The Bharatanatyam Dance

Hand Gesture

Asamyukata Hasta

Asamyukata hasta means hand gesture using one hand only. Therefore only one hand will be needed to convey the meaning to the audience. There are 32 one handed hand gesture, however we will focus on the first five of the 32 gestures.

1. Pataka

Pataka is where all the fingers are held sraight together. There should be no gaps between each fingers. It is used to indicate clouds, forest, wind etc. 

2. Tripataka

In tripataka, all fingers are held together just like pataka but the fourth finger bends down. It is used to indicate a tree, an arrow, a lamp etc.

3. Ardhpataka

Similar to the first and second hand gesture, you only bend your fourth and fifth finger a little to create ardhpataka. It is used to indicate a knife, a banner, a tower etc.

4. Katarimukha

For katarimukha, the pinky and the fourth finger go to the thumb. at the same time, the index finger and the middle finger stretch out into a victory sign. It is used to indicate scissors, death, lightning etc.

5. Mayura

The fourth finger bends down to touch the index finger. All other fingers will be straight and no gaps will be in between in any of the fingers.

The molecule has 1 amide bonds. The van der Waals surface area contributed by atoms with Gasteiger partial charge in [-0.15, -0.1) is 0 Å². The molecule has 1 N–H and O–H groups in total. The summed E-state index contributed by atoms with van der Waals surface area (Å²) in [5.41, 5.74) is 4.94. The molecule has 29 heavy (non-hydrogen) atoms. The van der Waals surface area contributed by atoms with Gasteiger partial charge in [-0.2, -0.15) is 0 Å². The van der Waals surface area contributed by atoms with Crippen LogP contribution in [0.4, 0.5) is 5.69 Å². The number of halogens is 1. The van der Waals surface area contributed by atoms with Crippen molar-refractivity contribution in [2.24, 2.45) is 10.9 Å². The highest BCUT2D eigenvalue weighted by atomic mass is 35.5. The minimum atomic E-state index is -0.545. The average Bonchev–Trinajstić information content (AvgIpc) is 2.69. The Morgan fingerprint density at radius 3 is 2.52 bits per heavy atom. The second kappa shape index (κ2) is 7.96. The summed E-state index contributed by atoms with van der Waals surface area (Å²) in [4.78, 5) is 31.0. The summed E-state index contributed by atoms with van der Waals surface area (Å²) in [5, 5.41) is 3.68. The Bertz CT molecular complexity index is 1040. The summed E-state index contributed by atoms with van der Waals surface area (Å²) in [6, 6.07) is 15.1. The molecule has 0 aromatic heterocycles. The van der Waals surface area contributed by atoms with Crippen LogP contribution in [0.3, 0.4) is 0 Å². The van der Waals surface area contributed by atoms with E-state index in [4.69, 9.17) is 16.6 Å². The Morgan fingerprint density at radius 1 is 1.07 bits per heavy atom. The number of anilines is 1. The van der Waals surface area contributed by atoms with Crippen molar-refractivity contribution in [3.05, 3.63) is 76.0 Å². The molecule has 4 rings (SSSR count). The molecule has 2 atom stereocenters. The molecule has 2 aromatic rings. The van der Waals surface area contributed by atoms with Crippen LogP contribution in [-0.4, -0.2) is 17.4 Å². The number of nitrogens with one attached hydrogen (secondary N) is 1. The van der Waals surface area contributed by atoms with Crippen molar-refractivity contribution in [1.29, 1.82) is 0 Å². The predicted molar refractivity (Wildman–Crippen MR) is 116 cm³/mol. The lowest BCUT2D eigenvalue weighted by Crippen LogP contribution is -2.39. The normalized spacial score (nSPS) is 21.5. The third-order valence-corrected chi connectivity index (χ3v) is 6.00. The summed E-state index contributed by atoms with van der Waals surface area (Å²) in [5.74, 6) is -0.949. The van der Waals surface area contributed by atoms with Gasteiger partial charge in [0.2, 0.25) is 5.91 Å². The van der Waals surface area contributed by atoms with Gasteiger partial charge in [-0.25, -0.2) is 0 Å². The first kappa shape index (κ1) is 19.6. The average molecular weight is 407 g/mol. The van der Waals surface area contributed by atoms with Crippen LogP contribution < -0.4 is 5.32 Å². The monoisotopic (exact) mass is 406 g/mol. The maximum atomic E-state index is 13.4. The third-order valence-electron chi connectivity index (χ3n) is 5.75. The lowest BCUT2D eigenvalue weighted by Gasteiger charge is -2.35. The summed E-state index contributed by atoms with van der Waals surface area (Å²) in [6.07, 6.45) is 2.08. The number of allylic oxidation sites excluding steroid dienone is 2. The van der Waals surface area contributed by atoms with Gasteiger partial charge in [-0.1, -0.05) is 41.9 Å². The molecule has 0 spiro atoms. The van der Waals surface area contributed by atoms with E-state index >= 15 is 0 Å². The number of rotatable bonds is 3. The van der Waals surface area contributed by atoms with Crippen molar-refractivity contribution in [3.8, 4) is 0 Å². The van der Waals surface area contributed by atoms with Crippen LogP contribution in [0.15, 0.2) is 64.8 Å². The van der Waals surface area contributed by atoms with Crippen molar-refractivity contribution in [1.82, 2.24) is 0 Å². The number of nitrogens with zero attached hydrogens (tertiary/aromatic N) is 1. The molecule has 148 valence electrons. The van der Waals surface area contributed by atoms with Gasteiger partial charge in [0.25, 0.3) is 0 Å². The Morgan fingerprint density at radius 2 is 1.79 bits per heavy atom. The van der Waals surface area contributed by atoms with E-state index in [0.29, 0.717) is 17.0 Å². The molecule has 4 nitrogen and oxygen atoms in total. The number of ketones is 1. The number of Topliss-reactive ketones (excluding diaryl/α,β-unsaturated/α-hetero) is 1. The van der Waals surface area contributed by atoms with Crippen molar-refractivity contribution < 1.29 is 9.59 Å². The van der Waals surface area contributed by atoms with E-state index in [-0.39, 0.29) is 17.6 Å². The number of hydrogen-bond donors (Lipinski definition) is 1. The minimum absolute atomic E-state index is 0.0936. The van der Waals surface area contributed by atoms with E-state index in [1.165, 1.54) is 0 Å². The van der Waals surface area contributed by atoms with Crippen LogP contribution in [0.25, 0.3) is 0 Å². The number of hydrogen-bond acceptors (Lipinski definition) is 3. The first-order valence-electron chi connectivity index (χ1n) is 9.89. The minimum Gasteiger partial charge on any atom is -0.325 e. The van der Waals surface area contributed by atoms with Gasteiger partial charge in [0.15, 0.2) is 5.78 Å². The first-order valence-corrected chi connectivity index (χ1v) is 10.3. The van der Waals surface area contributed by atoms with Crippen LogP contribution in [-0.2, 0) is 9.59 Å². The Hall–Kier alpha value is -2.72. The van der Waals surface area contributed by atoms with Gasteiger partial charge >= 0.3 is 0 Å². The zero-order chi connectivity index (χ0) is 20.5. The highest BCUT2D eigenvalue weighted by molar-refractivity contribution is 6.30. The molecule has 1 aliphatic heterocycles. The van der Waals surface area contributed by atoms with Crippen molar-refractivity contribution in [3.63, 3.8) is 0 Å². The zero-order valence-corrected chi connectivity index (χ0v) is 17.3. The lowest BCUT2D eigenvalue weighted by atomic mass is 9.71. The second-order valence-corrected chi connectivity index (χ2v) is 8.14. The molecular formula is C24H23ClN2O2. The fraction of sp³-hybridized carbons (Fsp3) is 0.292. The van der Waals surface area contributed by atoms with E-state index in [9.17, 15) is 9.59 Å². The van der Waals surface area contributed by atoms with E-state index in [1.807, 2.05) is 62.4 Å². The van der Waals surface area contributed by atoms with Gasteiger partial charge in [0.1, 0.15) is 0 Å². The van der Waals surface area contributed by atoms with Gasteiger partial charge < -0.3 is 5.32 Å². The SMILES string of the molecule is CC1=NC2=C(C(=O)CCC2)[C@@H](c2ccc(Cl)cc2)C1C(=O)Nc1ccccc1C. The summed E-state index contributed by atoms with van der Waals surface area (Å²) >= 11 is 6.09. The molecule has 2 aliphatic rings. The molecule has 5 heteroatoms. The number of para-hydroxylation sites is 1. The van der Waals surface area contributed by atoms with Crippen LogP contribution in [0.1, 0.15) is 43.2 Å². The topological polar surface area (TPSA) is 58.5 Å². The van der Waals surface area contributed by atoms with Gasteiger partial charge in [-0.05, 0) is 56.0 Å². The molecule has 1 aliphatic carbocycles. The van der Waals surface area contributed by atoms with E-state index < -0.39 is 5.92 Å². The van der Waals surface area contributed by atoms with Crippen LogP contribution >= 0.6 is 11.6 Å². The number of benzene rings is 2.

Samayukta Hasta

Samayukta hasta means hand gesture using both hands. Unlike asamyukata hasta, this gesture requires both hand to convey the meaning to the audience. There are 24  hand gesture, however, we'll only be focusingo n the first five of the 24 gestures.

1. Anjali

For this hand gesture, you will have to put both hands together and you would create the hand gesture of anjali. This gesture is often used to greet other people.

2. Kapota

Kapota is where you put the hands together and the center would form into a cupped shape. This is a sign for obedience and acceptance.

3. Karkata

Karkata is where fingers from both hands cross each other.

4. Swastika

Both hands form into pataka and swastika is where the wrist of each arm crosses over. This illustrates imprisonment and to say "no" to something.

5. Dola

Pataka will be formed again, this time pointing downwards. The elbow will be slightly bent in to create dola hasta.

All photos taken from Online Bharatanatyam with the permission of owner, Anjali Nandan.